Teething: Signs, Symptoms And Relief
- How do you help your baby through the teething process, and what can you do?
- Teething is an essential part of your baby’s growth, but it might leave your baby a little distressed.
- Here’s a guide to help you care for your baby during this phase of growth.
What is teething?
Teething happens when your baby’s teeth start pushing through the gums, which can leave the gums red, sore, and painful. This process takes around 8 days per tooth, about 4 days before the tooth comes out and 4 days after.
There are no set rules to this. When it comes to teething, babies experience the process in different ways. A good way to prepare for this phase in your baby’s growth is to know the signs when you see them.
Signs and symptoms of teething
You won’t always be able to see your baby’s tooth appearing. You might only feel a bump. Sometimes teeth may emerge with no discomfort – but this is not always the case. Some questions to consider to help you understand if your child is teething include:
- Does your baby have flushed cheeks?
- Are their gums sensitive and red?
- Are they dribbling excessively
- Are they chewing whatever they can find?
- Are they crying?
- Are they rubbing their ear?
- Do they wake up at night distressed?
- Are they refusing food?
Always seek medical advice if you are concerned about your baby’s symptoms.
The Teething process:
Your baby’s bottom front teeth will usually be the first to come through, followed by their upper front teeth. Every baby is different, but here’s a rough order of how baby teeth emerge:
- Months 6-10 – Bottom front teeth
- Months 8-12 – Top front teeth
- Months 9-13 – Either side of the top front teeth
- Months 10-16 – Either side of bottom front teeth
- Months 13-33 – Back teeth
How to relieve teething discomfort
Different comforts help different babies. Through trial and error you can find what works for your baby. Some things to try include:
If your baby feels the need to chew something, a teething ring might be a good option. The counter pressure from biting works to help ease their discomfort. Be sure to carefully follow the instructions that come with your teething ring of choice. Massaging your baby’s gums with your finger is another option.
Keeping their mouth area clean:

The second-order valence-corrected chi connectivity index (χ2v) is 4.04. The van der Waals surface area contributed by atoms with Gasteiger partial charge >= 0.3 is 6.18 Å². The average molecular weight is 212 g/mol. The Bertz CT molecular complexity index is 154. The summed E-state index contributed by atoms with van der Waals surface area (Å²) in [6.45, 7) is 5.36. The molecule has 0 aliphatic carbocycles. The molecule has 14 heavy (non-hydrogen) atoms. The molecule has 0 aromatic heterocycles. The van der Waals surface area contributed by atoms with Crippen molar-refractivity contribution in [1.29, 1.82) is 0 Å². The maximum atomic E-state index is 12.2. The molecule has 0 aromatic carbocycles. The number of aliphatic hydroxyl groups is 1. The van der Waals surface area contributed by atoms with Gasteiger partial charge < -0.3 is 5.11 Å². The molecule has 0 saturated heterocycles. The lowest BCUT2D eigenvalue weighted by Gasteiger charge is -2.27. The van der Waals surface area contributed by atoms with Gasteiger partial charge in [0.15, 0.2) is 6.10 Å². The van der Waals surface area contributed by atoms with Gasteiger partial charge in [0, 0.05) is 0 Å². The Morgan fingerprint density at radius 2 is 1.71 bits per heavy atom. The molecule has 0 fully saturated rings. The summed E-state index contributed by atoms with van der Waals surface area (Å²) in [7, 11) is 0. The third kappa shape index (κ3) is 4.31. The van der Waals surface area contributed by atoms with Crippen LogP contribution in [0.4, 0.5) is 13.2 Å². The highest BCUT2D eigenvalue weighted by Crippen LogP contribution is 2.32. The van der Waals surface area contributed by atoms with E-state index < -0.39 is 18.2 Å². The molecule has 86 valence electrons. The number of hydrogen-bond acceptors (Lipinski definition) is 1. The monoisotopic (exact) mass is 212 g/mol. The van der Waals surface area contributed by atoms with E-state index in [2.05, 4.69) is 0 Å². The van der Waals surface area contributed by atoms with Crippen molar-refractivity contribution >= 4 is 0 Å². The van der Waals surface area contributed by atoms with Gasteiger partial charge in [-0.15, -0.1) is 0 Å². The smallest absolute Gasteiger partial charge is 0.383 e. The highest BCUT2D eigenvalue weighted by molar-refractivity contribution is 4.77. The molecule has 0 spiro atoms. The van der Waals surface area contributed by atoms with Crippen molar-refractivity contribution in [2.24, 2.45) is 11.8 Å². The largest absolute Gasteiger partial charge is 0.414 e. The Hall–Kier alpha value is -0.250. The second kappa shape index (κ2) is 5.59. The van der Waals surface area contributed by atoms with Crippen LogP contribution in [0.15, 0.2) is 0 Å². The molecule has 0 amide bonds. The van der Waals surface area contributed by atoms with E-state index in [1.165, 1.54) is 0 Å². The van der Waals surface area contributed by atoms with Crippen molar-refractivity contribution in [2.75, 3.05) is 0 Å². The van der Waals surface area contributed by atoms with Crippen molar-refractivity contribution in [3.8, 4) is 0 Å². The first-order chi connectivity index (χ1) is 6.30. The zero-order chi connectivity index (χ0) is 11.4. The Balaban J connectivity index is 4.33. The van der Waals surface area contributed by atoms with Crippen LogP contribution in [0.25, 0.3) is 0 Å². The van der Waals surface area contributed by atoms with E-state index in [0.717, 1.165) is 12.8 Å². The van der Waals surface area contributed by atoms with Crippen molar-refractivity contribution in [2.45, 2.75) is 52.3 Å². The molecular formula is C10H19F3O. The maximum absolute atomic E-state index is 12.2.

If your baby is dribbling more than usual, be sure to gently wipe away the dribble to help prevent a rash.
Comforting your baby:
Extra cuddles and hugs help to comfort your baby and distract them from pain, especially when teething is disrupting their sleep.
Why Nurofen For Children can help
Nurofen for Children contains ibuprofen, an anti-inflammatory pain reliever which can help relieve pain associated with teething. It can be given to young children aged 3 months and older (and weighing over 6kg) to provide up to 8 hours of fever relief *, and it starts to work from just 15 minutes. Each bottle of Nurofen for Children liquid suspension also comes with an easy-to-use dosing device and is available in pleasant tasting, sugar free strawberry or orange flavours.
When to seek medical help
Contact your doctor if you notice swelling around your child’s face or mouth, if there is bleeding or pus in their gums, or if your child is unwell or in a lot of pain. You should also see your doctor if you’re unsure or concerned in any way.
Finally, be aware that your child’s teeth can be at risk of tooth decay as soon as they appear – be sure to take them to regular dental check-ups from an early age to help keep their pearly whites healthy.
This article is for general information only and not intended as a substitute for medical advice. All information presented on these web pages is not meant to diagnose or prescribe. In all health-related matters, always consult your healthcare professional.
Always read the label. Use only as directed. Incorrect use could be harmful. Do not use if your child has a stomach ulcer. If symptoms persist see your healthcare professional. Reckitt Benckiser, Auckland. TAPS-NA12948. RB-M-35817.
* Autret-Leca E, et al. 2007(sponsored by RB).